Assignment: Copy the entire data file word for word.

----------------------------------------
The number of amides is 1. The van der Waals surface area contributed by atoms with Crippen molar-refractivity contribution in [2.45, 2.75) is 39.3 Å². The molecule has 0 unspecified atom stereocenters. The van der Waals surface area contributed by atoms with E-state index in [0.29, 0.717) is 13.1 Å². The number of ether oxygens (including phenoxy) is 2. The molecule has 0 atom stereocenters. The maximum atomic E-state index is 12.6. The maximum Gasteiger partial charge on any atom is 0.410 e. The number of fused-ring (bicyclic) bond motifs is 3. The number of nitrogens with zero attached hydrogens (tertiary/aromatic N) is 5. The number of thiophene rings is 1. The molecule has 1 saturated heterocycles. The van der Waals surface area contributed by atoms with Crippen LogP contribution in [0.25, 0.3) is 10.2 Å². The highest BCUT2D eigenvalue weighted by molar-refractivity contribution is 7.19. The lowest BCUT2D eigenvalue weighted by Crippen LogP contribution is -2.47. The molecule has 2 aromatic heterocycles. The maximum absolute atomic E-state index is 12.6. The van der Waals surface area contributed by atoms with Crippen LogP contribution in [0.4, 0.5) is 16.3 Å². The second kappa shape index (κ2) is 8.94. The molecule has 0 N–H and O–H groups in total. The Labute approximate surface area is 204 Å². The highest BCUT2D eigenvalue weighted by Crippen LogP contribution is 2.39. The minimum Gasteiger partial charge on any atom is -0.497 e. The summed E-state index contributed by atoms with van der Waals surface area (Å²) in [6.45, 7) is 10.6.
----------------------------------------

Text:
The number of amides is 1. The van der Waals surface area contributed by atoms with Crippen molar-refractivity contribution in [2.45, 2.75) is 39.3 Å². The molecule has 0 unspecified atom stereocenters. The van der Waals surface area contributed by atoms with E-state index in [0.29, 0.717) is 13.1 Å². The number of ether oxygens (including phenoxy) is 2. The molecule has 0 atom stereocenters. The maximum atomic E-state index is 12.6. The maximum Gasteiger partial charge on any atom is 0.410 e. The number of fused-ring (bicyclic) bond motifs is 3. The number of nitrogens with zero attached hydrogens (tertiary/aromatic N) is 5. The number of thiophene rings is 1. The molecule has 1 saturated heterocycles. The van der Waals surface area contributed by atoms with Crippen LogP contribution in [0.25, 0.3) is 10.2 Å². The highest BCUT2D eigenvalue weighted by molar-refractivity contribution is 7.19. The lowest BCUT2D eigenvalue weighted by Crippen LogP contribution is -2.47. The molecule has 2 aromatic heterocycles. The maximum absolute atomic E-state index is 12.6. The van der Waals surface area contributed by atoms with Crippen LogP contribution in [0.4, 0.5) is 16.3 Å². The second kappa shape index (κ2) is 8.94. The molecule has 0 N–H and O–H groups in total. The Labute approximate surface area is 204 Å². The highest BCUT2D eigenvalue weighted by Crippen LogP contribution is 2.39. The minimum Gasteiger partial charge on any atom is -0.497 e. The summed E-state index contributed by atoms with van der Waals surface area (Å²) in [6.45, 7) is 10.6.